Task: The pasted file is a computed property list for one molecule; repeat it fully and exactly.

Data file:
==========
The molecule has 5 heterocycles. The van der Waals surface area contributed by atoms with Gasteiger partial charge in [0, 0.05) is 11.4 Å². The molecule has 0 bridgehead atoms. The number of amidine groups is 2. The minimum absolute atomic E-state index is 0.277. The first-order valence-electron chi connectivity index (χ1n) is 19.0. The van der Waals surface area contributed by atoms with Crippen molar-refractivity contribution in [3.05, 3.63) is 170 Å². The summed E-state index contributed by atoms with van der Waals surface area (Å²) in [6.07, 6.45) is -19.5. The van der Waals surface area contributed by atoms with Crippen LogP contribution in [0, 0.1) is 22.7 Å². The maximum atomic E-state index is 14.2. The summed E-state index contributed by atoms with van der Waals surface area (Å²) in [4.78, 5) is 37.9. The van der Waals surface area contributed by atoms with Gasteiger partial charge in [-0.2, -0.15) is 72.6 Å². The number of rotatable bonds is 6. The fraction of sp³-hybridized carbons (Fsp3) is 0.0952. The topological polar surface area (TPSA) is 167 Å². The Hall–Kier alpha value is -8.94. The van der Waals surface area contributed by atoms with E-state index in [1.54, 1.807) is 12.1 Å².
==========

The molecule has 5 heterocycles. The van der Waals surface area contributed by atoms with Gasteiger partial charge in [0, 0.05) is 11.4 Å². The molecule has 0 bridgehead atoms. The number of amidine groups is 2. The minimum absolute atomic E-state index is 0.277. The first-order valence-electron chi connectivity index (χ1n) is 19.0. The van der Waals surface area contributed by atoms with Crippen molar-refractivity contribution in [3.05, 3.63) is 170 Å². The summed E-state index contributed by atoms with van der Waals surface area (Å²) in [6.07, 6.45) is -19.5. The van der Waals surface area contributed by atoms with Crippen LogP contribution in [0, 0.1) is 22.7 Å². The maximum atomic E-state index is 14.2. The summed E-state index contributed by atoms with van der Waals surface area (Å²) in [4.78, 5) is 37.9. The van der Waals surface area contributed by atoms with Gasteiger partial charge in [-0.2, -0.15) is 72.6 Å². The number of rotatable bonds is 6. The fraction of sp³-hybridized carbons (Fsp3) is 0.0952. The topological polar surface area (TPSA) is 167 Å². The Hall–Kier alpha value is -8.94. The van der Waals surface area contributed by atoms with E-state index in [1.54, 1.807) is 12.1 Å².